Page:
Bishops in North Africa Acknowledge Two Recent Events that “shed a new, joyful light”

CERNA members identify Pope Francis’ New Encyclical, Fratelli Tutti, and the forthcoming canonization of Blessed Charles de Foucauld as two events important for the Church in North Africa.

Members of the Regional Episcopal Conference of North Africa (CERNA) have acknowledged with appreciation two events in recent times that have had a positive impact in their region.

In their collective statement circulated Tuesday, November 3, CERNA members identify Pope Francis’ New Encyclical, Fratelli Tutti and the forthcoming canonization of Blessed Charles de Foucauld as “the two recent Church events” that “shed a new and joyful light on what we are living.”

They term the Holy Father’s Encyclical a document that sheds light on the value of fraternity in their region, challenging the people of God in North Africa “in a special way.”

They explain in reference to Fratelli Tutti, “It is a first, as a text of the Magisterium of the Church, to mention to such an extent, the role of a Muslim figure in a papal reflection. That has links to our own experience of meeting with Muslims which can help us to grow in our own faith and in the understanding of God’s calling.” 

“In line with social encyclicals, this one is aimed not only at members of the Catholic Church, but also, in a world dimension, at all people of good will. Somehow the world is given to the Church as its limit, or rather as its horizon,” CERNA members add.


The Church leaders who minister in the predominantly Muslim countries of Libya, Tunisia, Western Sahara, Algeria, and Morocco say, “Here in North Africa, we daily experience life in a way which would be unimaginable without those bonds of fraternity and of mission alongside those of other faiths.”

“In North Africa we experience a sense of brotherhood that is challenged by religious differences,” they further say, adding that it is evident in families whose members convert to Christianity. 

They explain, “It takes time for the new Christian convert to acknowledge the insights he or she has received from their Muslim family, and also for the family to realize that their new faith hasn’t made them any less good, any less a brother or sister, or any less a citizen.”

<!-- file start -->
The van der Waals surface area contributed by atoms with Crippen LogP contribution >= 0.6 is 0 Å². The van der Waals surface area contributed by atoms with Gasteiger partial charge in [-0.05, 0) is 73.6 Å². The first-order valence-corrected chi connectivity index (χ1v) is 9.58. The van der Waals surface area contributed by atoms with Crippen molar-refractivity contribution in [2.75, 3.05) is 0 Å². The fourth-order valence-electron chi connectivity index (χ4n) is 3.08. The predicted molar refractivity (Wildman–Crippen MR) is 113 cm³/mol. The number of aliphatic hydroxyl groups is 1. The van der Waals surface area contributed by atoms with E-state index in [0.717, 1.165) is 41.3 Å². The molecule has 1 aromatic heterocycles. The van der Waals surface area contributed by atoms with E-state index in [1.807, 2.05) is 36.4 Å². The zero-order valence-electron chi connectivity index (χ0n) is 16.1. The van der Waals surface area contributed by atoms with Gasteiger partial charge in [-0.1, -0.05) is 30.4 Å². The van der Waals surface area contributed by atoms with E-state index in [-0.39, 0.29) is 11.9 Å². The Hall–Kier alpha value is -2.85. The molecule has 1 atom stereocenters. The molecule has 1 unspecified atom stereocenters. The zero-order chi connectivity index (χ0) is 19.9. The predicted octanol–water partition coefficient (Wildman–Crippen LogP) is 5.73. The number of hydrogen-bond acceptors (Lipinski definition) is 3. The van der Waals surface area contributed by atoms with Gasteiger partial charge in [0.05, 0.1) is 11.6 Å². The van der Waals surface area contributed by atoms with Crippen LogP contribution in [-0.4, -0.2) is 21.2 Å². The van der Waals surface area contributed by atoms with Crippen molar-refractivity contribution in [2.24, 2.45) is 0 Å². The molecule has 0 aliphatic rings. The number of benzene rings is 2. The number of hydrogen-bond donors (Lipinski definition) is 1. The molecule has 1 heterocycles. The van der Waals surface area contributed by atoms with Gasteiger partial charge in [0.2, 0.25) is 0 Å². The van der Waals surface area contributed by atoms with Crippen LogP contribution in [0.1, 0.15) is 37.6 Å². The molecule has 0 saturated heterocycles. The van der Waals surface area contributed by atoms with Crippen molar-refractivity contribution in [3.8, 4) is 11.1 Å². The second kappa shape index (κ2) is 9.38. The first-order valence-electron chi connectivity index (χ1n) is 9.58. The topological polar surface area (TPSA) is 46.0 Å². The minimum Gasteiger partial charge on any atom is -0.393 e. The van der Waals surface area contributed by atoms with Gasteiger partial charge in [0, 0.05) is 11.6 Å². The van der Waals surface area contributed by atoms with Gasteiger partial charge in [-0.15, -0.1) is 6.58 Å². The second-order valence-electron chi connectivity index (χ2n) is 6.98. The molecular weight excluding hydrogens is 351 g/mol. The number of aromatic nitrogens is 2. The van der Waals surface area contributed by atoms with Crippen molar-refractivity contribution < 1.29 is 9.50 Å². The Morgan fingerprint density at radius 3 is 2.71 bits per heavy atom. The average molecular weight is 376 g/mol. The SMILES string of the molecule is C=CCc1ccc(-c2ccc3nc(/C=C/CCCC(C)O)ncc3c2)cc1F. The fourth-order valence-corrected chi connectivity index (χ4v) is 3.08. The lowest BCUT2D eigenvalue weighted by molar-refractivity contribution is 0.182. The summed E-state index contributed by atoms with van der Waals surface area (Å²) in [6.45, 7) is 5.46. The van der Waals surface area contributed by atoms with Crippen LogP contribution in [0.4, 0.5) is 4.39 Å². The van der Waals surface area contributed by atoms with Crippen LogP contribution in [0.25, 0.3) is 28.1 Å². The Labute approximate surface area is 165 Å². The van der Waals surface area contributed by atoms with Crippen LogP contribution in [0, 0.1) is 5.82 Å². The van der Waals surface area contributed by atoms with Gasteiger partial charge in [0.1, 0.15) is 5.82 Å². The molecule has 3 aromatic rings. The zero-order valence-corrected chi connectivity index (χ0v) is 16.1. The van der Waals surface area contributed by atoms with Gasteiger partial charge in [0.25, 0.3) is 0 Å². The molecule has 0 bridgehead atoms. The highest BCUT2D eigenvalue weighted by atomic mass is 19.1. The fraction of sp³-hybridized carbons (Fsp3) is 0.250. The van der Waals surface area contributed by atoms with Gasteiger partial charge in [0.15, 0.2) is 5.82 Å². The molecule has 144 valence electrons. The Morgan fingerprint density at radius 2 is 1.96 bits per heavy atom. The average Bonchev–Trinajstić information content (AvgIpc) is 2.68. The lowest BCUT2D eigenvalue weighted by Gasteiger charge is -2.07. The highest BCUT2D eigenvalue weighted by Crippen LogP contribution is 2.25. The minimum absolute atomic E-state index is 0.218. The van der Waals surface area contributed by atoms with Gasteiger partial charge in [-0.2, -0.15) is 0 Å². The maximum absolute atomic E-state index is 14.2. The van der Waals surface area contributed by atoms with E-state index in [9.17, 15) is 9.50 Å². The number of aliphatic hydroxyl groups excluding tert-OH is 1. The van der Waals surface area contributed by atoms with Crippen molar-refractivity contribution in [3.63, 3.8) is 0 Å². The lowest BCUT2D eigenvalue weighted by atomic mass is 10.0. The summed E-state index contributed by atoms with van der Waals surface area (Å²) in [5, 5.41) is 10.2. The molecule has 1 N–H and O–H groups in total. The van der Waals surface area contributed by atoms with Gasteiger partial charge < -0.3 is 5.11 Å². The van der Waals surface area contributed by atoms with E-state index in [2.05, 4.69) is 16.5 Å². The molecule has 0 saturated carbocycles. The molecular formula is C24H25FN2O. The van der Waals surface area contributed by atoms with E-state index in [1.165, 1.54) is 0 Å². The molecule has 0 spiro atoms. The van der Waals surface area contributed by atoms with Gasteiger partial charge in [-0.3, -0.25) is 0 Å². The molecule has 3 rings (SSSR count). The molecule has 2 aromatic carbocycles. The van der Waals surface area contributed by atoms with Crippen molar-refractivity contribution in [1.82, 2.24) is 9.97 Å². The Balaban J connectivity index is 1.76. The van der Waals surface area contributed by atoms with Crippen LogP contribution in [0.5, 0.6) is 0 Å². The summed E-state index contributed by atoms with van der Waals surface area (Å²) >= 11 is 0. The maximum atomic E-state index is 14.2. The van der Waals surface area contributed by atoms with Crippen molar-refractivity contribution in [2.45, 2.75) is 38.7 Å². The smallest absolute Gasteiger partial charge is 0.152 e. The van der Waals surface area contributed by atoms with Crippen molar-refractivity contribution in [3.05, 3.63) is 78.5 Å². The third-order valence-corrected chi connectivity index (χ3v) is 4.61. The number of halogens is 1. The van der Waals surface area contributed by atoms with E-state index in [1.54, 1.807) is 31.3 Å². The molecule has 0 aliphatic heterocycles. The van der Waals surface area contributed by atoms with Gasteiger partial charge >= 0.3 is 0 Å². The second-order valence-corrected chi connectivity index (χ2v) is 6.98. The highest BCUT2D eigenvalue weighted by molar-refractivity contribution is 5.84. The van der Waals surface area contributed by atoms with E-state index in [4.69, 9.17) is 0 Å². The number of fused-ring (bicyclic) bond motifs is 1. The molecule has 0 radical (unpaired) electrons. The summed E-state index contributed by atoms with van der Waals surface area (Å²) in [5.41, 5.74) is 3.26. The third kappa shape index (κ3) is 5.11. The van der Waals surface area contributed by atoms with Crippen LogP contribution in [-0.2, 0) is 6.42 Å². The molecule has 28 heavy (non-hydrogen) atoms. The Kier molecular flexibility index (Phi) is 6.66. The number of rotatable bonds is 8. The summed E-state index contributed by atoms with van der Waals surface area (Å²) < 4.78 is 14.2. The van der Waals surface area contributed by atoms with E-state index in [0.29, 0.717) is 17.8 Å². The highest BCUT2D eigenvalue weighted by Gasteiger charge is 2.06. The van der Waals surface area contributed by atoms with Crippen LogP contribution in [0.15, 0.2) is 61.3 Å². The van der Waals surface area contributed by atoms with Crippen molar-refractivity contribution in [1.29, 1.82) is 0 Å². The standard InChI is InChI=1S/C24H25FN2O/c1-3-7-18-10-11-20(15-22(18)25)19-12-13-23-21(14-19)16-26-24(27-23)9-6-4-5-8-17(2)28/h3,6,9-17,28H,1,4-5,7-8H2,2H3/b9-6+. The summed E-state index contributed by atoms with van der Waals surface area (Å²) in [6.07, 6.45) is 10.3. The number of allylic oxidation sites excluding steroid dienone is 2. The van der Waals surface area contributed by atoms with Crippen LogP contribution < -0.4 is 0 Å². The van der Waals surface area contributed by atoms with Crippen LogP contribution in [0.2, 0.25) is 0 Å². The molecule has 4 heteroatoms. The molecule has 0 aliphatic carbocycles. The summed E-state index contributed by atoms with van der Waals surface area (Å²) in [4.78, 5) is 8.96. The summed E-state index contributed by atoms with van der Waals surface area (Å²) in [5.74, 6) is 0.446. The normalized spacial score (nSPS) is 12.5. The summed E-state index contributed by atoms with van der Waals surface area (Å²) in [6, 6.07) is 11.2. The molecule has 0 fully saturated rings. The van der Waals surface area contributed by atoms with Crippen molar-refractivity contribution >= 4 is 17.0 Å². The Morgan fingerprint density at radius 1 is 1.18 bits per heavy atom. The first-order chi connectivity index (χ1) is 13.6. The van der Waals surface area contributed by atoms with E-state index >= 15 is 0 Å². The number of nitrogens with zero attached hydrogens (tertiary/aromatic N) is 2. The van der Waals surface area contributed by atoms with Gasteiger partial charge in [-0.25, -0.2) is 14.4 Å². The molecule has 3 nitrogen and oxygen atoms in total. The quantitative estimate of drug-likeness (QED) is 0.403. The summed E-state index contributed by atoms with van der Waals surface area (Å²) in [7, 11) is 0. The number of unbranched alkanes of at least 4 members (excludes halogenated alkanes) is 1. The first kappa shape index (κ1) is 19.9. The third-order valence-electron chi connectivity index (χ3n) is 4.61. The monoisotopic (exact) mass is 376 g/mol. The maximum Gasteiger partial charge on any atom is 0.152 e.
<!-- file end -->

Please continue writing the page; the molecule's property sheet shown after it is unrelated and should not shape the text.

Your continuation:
CERNA members further identify race as one of the challenges they experience saying, “In our countries, difference of colour is also a challenge, and many Christians, especially students, migrants and religious from sub-Saharan Africa, are well aware of this.”

“Fortunately, they are sometimes well placed to be witnesses to the fraternity that can exist at the end of their struggles and are able to put things right through their perseverance, their humility, and their forgiveness. We discover that fraternity is a fight in which the weapons used are first and foremost within ourselves,” they explain.

More in Africa

In their collective statement, the members of CERNA also acknowledge the planned canonization of Blessed Charles de Foucauld as a major recent event that sheds “a new and joyful light on what we are living.”

Blessed Charles de Foucauld was a French missionary who ministered among the Tuareg people in Algeria where he was killed in 1916. In May, after approving a second miracle attributed to his intercession, Pope Francis advanced the cause of his sainthood. 

In their collective statement, CERNA members say that Blessed Foucauld who was passionate about the Sahara and its inhabitants “wanted to entrench himself there by mysteriously offering for them his life, his knowledge, his service and his prayer.”

They add in reference to Blessed Foucauld,’s mission among the Tuareg people in Algeria, “Even though he was not of the same race, culture or religion as them, he wanted to be considered as their brother since that seemed to him to be the greatest witness to the love of God which he had known in Jesus Christ.”

“He was a man of his time. He didn’t overcome all the prejudices of his era, but he paved the way for others so that, by trying like him to become ‘universal brothers’, they could work towards a true brotherhood of human-beings and of peoples irrespective of differences,” CERNA members add.


They call on the people of God in their region to “rediscover Charles de Foucauld, to let yourself be challenged, transformed and converted by God, just as the Lord transformed ‘Brother Charles’. In that way we can see his life as a shining star, his conversions – be they admirable or incomplete – as a call, his example as an aid, and his canonization as a grace.”

The Church leaders in the North African region invite the people of God under their pastoral care to spare time and read the Encyclical Fratelli Tutti and to prepare for the canonization of Charles de Foucauld.

They also highlight the need for global fraternity saying, “We would also like, along with you, to renew our commitment to the building up of a universal brotherhood through communion among ourselves.”

The CERNA members further say that universal fraternity can be made possible “through ecumenical effort with other Christians, through Christian-Muslim dialogue and with all people of good will, and this with a particular emphasis on peace and on the protection of our common home.”

Magdalene Kahiu is a Kenyan journalist with passion in Church communication. She holds a Degree in Social Communications from the Catholic University of Eastern Africa (CUEA). Currently, she works as a journalist for ACI Africa.